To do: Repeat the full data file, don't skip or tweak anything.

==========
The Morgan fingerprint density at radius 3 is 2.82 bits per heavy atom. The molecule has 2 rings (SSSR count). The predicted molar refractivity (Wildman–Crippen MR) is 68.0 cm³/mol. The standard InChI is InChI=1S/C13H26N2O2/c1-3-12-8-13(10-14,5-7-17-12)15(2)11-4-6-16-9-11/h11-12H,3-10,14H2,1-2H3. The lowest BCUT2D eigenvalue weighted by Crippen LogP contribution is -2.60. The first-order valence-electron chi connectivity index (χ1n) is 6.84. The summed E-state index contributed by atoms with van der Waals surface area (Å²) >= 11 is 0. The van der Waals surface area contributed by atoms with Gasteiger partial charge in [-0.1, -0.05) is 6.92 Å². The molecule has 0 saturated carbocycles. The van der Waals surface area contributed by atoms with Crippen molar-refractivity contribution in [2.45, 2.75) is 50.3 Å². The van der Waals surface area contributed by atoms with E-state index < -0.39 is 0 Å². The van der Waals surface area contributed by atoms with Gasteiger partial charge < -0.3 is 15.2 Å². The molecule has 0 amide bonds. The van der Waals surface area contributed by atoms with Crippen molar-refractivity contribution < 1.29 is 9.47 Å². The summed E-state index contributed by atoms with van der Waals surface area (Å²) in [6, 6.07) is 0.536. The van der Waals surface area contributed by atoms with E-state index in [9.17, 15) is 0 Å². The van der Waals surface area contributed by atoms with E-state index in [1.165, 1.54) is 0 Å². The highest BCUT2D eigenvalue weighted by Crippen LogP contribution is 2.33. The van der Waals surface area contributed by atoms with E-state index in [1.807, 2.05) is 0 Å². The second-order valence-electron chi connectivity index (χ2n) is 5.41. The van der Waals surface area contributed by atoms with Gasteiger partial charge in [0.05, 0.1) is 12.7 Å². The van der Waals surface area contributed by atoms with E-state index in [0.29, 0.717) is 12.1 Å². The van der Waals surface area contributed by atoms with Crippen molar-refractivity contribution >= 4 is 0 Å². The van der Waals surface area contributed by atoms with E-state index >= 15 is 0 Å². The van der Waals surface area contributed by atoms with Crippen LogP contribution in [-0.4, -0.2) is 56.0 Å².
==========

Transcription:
The Morgan fingerprint density at radius 3 is 2.82 bits per heavy atom. The molecule has 2 rings (SSSR count). The predicted molar refractivity (Wildman–Crippen MR) is 68.0 cm³/mol. The standard InChI is InChI=1S/C13H26N2O2/c1-3-12-8-13(10-14,5-7-17-12)15(2)11-4-6-16-9-11/h11-12H,3-10,14H2,1-2H3. The lowest BCUT2D eigenvalue weighted by Crippen LogP contribution is -2.60. The first-order valence-electron chi connectivity index (χ1n) is 6.84. The summed E-state index contributed by atoms with van der Waals surface area (Å²) >= 11 is 0. The van der Waals surface area contributed by atoms with Gasteiger partial charge in [-0.1, -0.05) is 6.92 Å². The molecule has 0 saturated carbocycles. The van der Waals surface area contributed by atoms with Crippen molar-refractivity contribution in [2.45, 2.75) is 50.3 Å². The van der Waals surface area contributed by atoms with E-state index < -0.39 is 0 Å². The van der Waals surface area contributed by atoms with Gasteiger partial charge < -0.3 is 15.2 Å². The molecule has 0 amide bonds. The van der Waals surface area contributed by atoms with Crippen molar-refractivity contribution < 1.29 is 9.47 Å². The summed E-state index contributed by atoms with van der Waals surface area (Å²) in [6, 6.07) is 0.536. The van der Waals surface area contributed by atoms with E-state index in [9.17, 15) is 0 Å². The van der Waals surface area contributed by atoms with E-state index in [1.165, 1.54) is 0 Å². The highest BCUT2D eigenvalue weighted by Crippen LogP contribution is 2.33. The van der Waals surface area contributed by atoms with E-state index in [1.807, 2.05) is 0 Å². The second-order valence-electron chi connectivity index (χ2n) is 5.41. The van der Waals surface area contributed by atoms with Gasteiger partial charge in [0.05, 0.1) is 12.7 Å². The van der Waals surface area contributed by atoms with E-state index in [0.29, 0.717) is 12.1 Å². The van der Waals surface area contributed by atoms with Crippen molar-refractivity contribution >= 4 is 0 Å². The van der Waals surface area contributed by atoms with E-state index >= 15 is 0 Å². The van der Waals surface area contributed by atoms with Crippen LogP contribution in [-0.4, -0.2) is 56.0 Å².